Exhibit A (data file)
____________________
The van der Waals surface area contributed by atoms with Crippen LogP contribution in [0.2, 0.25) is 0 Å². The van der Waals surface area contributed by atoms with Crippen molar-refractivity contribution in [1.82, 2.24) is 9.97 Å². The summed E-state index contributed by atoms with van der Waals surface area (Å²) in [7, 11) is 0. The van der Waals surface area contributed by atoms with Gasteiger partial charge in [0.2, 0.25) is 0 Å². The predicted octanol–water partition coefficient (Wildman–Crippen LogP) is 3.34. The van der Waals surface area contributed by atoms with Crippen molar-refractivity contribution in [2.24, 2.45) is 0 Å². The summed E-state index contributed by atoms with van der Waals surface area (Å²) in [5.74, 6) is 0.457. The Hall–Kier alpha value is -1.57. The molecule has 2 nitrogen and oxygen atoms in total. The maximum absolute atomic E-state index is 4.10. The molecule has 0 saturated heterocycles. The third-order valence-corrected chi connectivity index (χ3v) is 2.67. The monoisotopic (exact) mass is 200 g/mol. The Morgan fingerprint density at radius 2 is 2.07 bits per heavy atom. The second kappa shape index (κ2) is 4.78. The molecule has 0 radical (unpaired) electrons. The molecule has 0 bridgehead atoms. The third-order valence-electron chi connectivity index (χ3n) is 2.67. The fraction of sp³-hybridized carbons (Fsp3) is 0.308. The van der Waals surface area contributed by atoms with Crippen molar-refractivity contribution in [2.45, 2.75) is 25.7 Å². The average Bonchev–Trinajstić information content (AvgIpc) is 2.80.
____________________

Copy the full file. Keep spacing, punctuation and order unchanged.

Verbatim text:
The van der Waals surface area contributed by atoms with Crippen LogP contribution in [0.2, 0.25) is 0 Å². The van der Waals surface area contributed by atoms with Crippen molar-refractivity contribution in [1.82, 2.24) is 9.97 Å². The summed E-state index contributed by atoms with van der Waals surface area (Å²) in [7, 11) is 0. The van der Waals surface area contributed by atoms with Gasteiger partial charge in [0.2, 0.25) is 0 Å². The predicted octanol–water partition coefficient (Wildman–Crippen LogP) is 3.34. The van der Waals surface area contributed by atoms with Crippen molar-refractivity contribution in [2.24, 2.45) is 0 Å². The summed E-state index contributed by atoms with van der Waals surface area (Å²) in [5.74, 6) is 0.457. The Hall–Kier alpha value is -1.57. The molecule has 2 nitrogen and oxygen atoms in total. The maximum absolute atomic E-state index is 4.10. The molecule has 0 saturated heterocycles. The third-order valence-corrected chi connectivity index (χ3v) is 2.67. The monoisotopic (exact) mass is 200 g/mol. The Morgan fingerprint density at radius 2 is 2.07 bits per heavy atom. The second kappa shape index (κ2) is 4.78. The molecule has 0 radical (unpaired) electrons. The molecule has 0 bridgehead atoms. The third-order valence-electron chi connectivity index (χ3n) is 2.67. The fraction of sp³-hybridized carbons (Fsp3) is 0.308. The van der Waals surface area contributed by atoms with Crippen molar-refractivity contribution in [2.45, 2.75) is 25.7 Å². The average Bonchev–Trinajstić information content (AvgIpc) is 2.80.